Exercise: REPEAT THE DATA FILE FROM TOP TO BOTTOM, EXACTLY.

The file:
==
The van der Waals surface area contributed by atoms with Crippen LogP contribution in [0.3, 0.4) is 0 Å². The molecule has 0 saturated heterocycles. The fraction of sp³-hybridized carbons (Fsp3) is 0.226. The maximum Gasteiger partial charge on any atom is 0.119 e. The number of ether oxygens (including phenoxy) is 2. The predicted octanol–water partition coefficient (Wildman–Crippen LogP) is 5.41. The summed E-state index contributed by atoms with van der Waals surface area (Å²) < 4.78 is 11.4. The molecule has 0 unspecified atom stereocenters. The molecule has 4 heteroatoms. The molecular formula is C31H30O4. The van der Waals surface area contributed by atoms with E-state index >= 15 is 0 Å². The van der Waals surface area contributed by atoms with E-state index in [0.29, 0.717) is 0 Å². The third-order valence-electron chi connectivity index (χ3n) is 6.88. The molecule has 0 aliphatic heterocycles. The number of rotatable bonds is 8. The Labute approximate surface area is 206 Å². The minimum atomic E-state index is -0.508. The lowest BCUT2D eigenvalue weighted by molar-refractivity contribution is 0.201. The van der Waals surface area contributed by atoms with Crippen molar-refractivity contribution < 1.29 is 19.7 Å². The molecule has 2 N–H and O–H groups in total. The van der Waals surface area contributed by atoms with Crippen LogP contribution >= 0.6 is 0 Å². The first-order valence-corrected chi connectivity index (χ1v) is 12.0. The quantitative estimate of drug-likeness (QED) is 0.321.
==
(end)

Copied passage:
The van der Waals surface area contributed by atoms with Crippen LogP contribution in [0.3, 0.4) is 0 Å². The molecule has 0 saturated heterocycles. The fraction of sp³-hybridized carbons (Fsp3) is 0.226. The maximum Gasteiger partial charge on any atom is 0.119 e. The number of ether oxygens (including phenoxy) is 2. The predicted octanol–water partition coefficient (Wildman–Crippen LogP) is 5.41. The summed E-state index contributed by atoms with van der Waals surface area (Å²) < 4.78 is 11.4. The molecule has 0 unspecified atom stereocenters. The molecule has 4 heteroatoms. The molecular formula is C31H30O4. The van der Waals surface area contributed by atoms with E-state index >= 15 is 0 Å². The van der Waals surface area contributed by atoms with E-state index in [0.29, 0.717) is 0 Å². The third-order valence-electron chi connectivity index (χ3n) is 6.88. The molecule has 0 aliphatic heterocycles. The number of rotatable bonds is 8. The Labute approximate surface area is 206 Å². The minimum atomic E-state index is -0.508. The lowest BCUT2D eigenvalue weighted by molar-refractivity contribution is 0.201. The van der Waals surface area contributed by atoms with Crippen molar-refractivity contribution < 1.29 is 19.7 Å². The molecule has 2 N–H and O–H groups in total. The van der Waals surface area contributed by atoms with Crippen LogP contribution >= 0.6 is 0 Å². The first-order valence-corrected chi connectivity index (χ1v) is 12.0. The quantitative estimate of drug-likeness (QED) is 0.321.